The Center for Plain Language had this to say about the legal fine print that overran one advertisement for an investment product:
“Once again a financial institution that expects me to trust them with my money makes it impossible for me to know what they are going to do with my money.”
The Center had singled out a Charles Schwab & Co. ad for a Wondermark “award” for unintelligible writing. But the Center might have been referring to any of the hundreds of financial institutions that inundate us daily with online and television ads or the credit card offers that come in the mail.
Financial minefields pervade all aspects of our lives too. The 2016 WonderMark awards went to Victoria’s Secret for the “mumbo-jumbo” in its lengthy credit card agreement and to a Phoenix healthcare company that offers discounts to low-income customers – but first, they must decipher the confusing chart that explains who qualifies.
The person who nominated the healthcare company for an award said its discount information “seems like a classic case of the 0.2% who understand this chart will receive 85% of the Medical Financial Assistance, but they are clearly 400% above the average American who just got out of the hospital and has 0% of a clue as to what they’re talking about.” [Oddly, this chart seems to indicate that customers with higher incomes get larger discounts.]
In 2010, the Center for Plain Language started by awarding ClearMark Awards to government agencies, businesses and non-profits that successfully conveyed complex information to consumers – the Consumer Financial Protection Bureau (CFPB) and financial companies like Aetna and Sun Life have been winners.
More recently, said Susan Kleimann, chair of the Center for Plain Language, it has been fairly easy to give out bad writing awards to the financial industry. The large text and bold language in ads that tout cash-back credit cards or new-customer discounts are in stark contrast to the legal fine print in the same ads that serve advertisers in a different way, said Kleimann. “The information tends to be written from the perspective of protecting the company as opposed to communicating clearly with the customer,” she said.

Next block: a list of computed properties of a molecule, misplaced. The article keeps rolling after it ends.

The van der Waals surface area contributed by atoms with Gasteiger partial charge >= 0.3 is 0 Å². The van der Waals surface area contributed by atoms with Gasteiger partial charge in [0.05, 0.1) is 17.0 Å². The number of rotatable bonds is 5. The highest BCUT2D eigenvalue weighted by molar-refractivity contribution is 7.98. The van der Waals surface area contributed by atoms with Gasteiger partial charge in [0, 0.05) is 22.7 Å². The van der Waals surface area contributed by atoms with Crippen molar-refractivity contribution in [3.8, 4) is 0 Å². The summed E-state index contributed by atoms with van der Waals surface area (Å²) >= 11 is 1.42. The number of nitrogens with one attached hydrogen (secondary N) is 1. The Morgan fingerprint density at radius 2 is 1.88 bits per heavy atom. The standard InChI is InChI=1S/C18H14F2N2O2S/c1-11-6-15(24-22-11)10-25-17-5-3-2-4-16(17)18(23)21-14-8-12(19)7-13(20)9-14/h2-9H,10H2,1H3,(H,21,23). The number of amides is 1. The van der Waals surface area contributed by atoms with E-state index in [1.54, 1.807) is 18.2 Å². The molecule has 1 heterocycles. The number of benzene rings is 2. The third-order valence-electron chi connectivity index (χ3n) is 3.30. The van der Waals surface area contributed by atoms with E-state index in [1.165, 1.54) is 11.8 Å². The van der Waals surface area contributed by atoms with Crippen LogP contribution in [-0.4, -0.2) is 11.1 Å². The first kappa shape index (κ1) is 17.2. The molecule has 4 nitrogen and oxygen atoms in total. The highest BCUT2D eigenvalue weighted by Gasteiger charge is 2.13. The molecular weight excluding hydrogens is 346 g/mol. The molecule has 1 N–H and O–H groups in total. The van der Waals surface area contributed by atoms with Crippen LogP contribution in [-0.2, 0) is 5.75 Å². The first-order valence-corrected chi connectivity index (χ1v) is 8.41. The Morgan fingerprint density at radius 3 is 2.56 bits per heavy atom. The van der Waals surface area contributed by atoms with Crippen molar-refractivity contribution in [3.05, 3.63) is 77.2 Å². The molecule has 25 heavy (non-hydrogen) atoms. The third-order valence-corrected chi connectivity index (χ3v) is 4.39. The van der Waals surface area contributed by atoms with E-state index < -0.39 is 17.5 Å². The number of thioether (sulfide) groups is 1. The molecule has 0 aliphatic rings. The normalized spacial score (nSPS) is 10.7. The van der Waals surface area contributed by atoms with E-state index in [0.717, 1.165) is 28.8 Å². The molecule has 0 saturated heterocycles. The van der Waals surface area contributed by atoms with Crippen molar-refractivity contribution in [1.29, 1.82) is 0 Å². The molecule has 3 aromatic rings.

(Full disclosure: Kleimann owns a company that helps governments and companies simplify their documents. But she does not vote on the Center for Plain Language awards, which are submitted by fans and voted on by the Center’s all-volunteer judges.)
In the worst cases, obscure financial language is very harmful to consumers.
One example was unclear wording in subprime mortgage documents about the increase in homeowner’s monthly payments that would occur at the two-year mark. In May, CFPB argued that arbitration clauses buried in credit card agreements, which bar card holders from disputing card charges in court, allow banks to “sidestep the legal system, avoid accountability, and continue to pursue profitable practices that may violate the law and harm countless consumers.”
The score so far: Lawyers – 1; Consumers – 0.
This blog first posted on the Squared Away blog.
About the Author: Kimberly Blanton is a veteran financial and economics reporter, most recently for The Boston Globe, who has also written for The Economist and other publications. While covering subprime mortgages, she began to see the importance of financial behavior and literacy. She interviewed dozens of homeowners in the grip of foreclosure who had agreed to home loans that they did not understand and that their brokers did not or could not explain to them.